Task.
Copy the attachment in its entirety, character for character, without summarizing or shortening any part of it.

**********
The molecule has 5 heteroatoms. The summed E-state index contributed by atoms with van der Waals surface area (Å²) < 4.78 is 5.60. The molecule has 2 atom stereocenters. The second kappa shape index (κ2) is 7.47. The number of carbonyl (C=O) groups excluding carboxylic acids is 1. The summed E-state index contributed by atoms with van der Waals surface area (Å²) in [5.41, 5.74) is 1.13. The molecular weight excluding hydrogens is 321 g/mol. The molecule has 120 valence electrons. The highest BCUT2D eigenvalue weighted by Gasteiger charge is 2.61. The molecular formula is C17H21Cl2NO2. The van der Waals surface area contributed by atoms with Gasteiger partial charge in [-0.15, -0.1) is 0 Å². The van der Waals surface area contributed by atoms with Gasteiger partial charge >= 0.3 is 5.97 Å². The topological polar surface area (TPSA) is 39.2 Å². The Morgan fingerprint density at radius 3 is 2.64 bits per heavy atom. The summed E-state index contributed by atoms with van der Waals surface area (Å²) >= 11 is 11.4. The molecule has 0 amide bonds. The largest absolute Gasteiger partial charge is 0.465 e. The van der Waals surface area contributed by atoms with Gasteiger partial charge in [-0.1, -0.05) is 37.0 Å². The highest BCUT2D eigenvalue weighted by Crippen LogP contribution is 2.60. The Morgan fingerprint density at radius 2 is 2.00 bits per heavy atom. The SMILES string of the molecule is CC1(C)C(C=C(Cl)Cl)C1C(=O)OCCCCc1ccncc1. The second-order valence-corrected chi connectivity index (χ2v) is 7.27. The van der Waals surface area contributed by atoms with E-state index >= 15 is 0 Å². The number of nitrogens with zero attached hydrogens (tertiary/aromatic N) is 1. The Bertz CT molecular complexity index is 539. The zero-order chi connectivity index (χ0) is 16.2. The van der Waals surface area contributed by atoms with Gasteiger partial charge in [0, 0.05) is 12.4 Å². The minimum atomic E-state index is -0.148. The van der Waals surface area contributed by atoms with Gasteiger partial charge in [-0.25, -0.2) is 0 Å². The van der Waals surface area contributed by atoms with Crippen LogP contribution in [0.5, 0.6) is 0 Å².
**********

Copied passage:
The molecule has 5 heteroatoms. The summed E-state index contributed by atoms with van der Waals surface area (Å²) < 4.78 is 5.60. The molecule has 2 atom stereocenters. The second kappa shape index (κ2) is 7.47. The number of carbonyl (C=O) groups excluding carboxylic acids is 1. The summed E-state index contributed by atoms with van der Waals surface area (Å²) in [5.41, 5.74) is 1.13. The molecular weight excluding hydrogens is 321 g/mol. The molecule has 120 valence electrons. The highest BCUT2D eigenvalue weighted by Gasteiger charge is 2.61. The molecular formula is C17H21Cl2NO2. The van der Waals surface area contributed by atoms with Gasteiger partial charge in [-0.15, -0.1) is 0 Å². The van der Waals surface area contributed by atoms with Gasteiger partial charge >= 0.3 is 5.97 Å². The topological polar surface area (TPSA) is 39.2 Å². The Morgan fingerprint density at radius 3 is 2.64 bits per heavy atom. The summed E-state index contributed by atoms with van der Waals surface area (Å²) >= 11 is 11.4. The molecule has 0 amide bonds. The largest absolute Gasteiger partial charge is 0.465 e. The van der Waals surface area contributed by atoms with Gasteiger partial charge in [-0.1, -0.05) is 37.0 Å². The highest BCUT2D eigenvalue weighted by Crippen LogP contribution is 2.60. The Morgan fingerprint density at radius 2 is 2.00 bits per heavy atom. The SMILES string of the molecule is CC1(C)C(C=C(Cl)Cl)C1C(=O)OCCCCc1ccncc1. The second-order valence-corrected chi connectivity index (χ2v) is 7.27. The van der Waals surface area contributed by atoms with E-state index >= 15 is 0 Å². The number of nitrogens with zero attached hydrogens (tertiary/aromatic N) is 1. The Bertz CT molecular complexity index is 539. The zero-order chi connectivity index (χ0) is 16.2. The van der Waals surface area contributed by atoms with Gasteiger partial charge in [0, 0.05) is 12.4 Å². The minimum atomic E-state index is -0.148. The van der Waals surface area contributed by atoms with Gasteiger partial charge in [-0.25, -0.2) is 0 Å². The van der Waals surface area contributed by atoms with Crippen LogP contribution in [0.5, 0.6) is 0 Å².